Monday, May 05, 2008

"She's running a right-wing campaign"

By Michael J.W. Stickings

Everything published in and by The Weekly Standard about the Democratic presidential race seems to contain an ulterior motive or two -- and that goes for Krazy Kristol and his NYT columns, too -- but sometimes, those times being rare, it manages to hit on the truth whether it intended to or not.

Case in point: Noemie Emery's "An Exceedingly Strange New Respect -- Hillary Clinton makes friends in some surprising precincts," published in the May 12 issue and available online (h/t: Chris Orr).

I have not been alone in pointing out that over the course of the race -- but especially since she decided to throw "the kitchen sink" at Obama, which is to say, since the seeming inevitability of her nomination was destroyed) -- Hillary has morphed into a Republican. As I put it last month, she has been "presenting herself as the red-blooded Heartland American running against a supposedly out-of-touch coastal elitist. She's been talking up guns and god, swilling beer and knocking back shots, and pandering to the very people she advised her husband to screw." An endorsement from the propagandistic rag of one of the key figures of the vast right-wing conspiracy, Dick Scaife, only proves the point.

And this is what Emery, writing in a propagandistic rag of the neocon variety, gets right:

She's running a right-wing campaign. She's running the classic Republican race against her opponent, running on toughness and use-of-force issues, the campaign that the elder George Bush ran against Michael Dukakis, that the younger George Bush waged in 2000 and then again against John Kerry, and that Ronald Reagan -- "The Bear in the Forest" -- ran against Jimmy Carter and Walter F. Mondale. And she's doing it with much the same symbols.


Her ads are like the ones McCain would be running in her place, and they'll doubtless show up in McCain's ads should Obama defeat her. She has said that while she and McCain are both prepared to be president, Obama is not. They act, he makes speeches. They take heat, while he tends to wilt or to faint in the kitchen. He may even throw like a girl.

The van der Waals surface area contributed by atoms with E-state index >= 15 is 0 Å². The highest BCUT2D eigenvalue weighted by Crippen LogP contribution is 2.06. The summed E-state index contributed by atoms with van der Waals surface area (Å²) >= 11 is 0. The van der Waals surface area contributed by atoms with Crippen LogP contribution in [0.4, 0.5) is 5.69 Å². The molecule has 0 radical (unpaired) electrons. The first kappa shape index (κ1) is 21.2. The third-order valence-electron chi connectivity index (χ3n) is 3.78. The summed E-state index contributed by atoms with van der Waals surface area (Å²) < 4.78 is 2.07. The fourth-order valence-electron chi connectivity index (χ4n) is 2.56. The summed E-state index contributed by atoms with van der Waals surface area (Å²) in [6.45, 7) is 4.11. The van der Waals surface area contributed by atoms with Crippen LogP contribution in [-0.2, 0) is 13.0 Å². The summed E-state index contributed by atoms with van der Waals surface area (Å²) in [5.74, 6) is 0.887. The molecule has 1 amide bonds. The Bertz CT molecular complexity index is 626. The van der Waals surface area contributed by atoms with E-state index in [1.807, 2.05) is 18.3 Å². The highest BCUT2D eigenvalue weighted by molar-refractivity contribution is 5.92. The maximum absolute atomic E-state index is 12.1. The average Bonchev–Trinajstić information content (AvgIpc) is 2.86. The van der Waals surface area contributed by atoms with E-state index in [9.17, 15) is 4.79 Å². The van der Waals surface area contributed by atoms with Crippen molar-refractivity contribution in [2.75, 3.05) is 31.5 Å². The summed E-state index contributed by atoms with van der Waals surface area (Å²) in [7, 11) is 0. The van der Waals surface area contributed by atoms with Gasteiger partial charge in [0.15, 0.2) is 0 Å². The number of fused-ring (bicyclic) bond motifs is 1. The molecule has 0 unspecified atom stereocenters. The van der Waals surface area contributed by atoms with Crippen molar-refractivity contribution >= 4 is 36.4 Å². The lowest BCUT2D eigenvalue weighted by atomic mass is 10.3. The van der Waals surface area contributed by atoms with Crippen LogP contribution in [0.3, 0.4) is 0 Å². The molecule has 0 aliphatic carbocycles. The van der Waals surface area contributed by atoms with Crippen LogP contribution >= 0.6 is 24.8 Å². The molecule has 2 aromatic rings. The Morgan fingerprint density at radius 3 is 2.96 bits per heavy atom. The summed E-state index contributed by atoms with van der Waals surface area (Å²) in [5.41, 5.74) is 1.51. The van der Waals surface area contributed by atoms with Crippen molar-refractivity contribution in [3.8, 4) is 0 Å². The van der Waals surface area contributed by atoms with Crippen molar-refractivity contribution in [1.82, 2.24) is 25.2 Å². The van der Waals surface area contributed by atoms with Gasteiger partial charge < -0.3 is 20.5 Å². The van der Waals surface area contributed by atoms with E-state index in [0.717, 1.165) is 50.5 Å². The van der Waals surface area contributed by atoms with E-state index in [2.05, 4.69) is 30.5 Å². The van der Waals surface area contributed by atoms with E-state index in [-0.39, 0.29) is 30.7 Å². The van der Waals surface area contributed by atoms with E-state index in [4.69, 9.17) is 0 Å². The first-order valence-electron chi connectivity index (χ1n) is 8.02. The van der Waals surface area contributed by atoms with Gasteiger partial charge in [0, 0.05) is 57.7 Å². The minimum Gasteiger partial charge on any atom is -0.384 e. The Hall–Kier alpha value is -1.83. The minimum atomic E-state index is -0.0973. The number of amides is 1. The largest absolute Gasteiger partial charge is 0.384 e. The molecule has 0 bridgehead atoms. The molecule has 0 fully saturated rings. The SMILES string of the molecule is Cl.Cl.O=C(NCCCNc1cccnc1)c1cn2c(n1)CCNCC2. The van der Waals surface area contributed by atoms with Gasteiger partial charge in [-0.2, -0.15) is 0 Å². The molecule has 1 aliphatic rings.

And better -- or worse -- she is becoming a social conservative, a feminist form of George Bush. Against an opponent who shops for arugula, hangs out with ex-Weathermen, and says rural residents cling to guns and to God in unenlightened despair at their circumstances, she has rushed to the defense of religion and firearms, while knocking back shots of Crown Royal and beer. Her harsh, football-playing Republican father (the villain of the piece, against whom she rebelled in earlier takes on her story) has become a role model, a working class hero, whose name she evokes with great reverence. Any day now, she'll start talking Texan, and cutting the brush out in Chappaqua or at her posh mansion on Embassy Row.

For all the talk of Obama attracting independents and Republicans, it is actually Hillary who is attracting the latter. Conservatives seem drawn to her and, against Obama, she is winning the more conservative parts of the country overwhelmingly. Forget her victories in liberal bastions like New York, Massachusetts, and California, all of which Obama would win in November. She is doing well in large part because she is running so well in Red America -- in rural and small-town Pennsylvania, for example.

Her appeal is wider, I admit. White women, Hispanics, and the elderly are solidly on her side, as is much of the Democratic establishment. But it is striking how dramatically she has shifted to the right over the course of the race -- not so much in terms of policy, where she and Obama remain close, but in terms of the image of herself she is presenting to voters. And it is striking how dramatically many of those voters have bought it.

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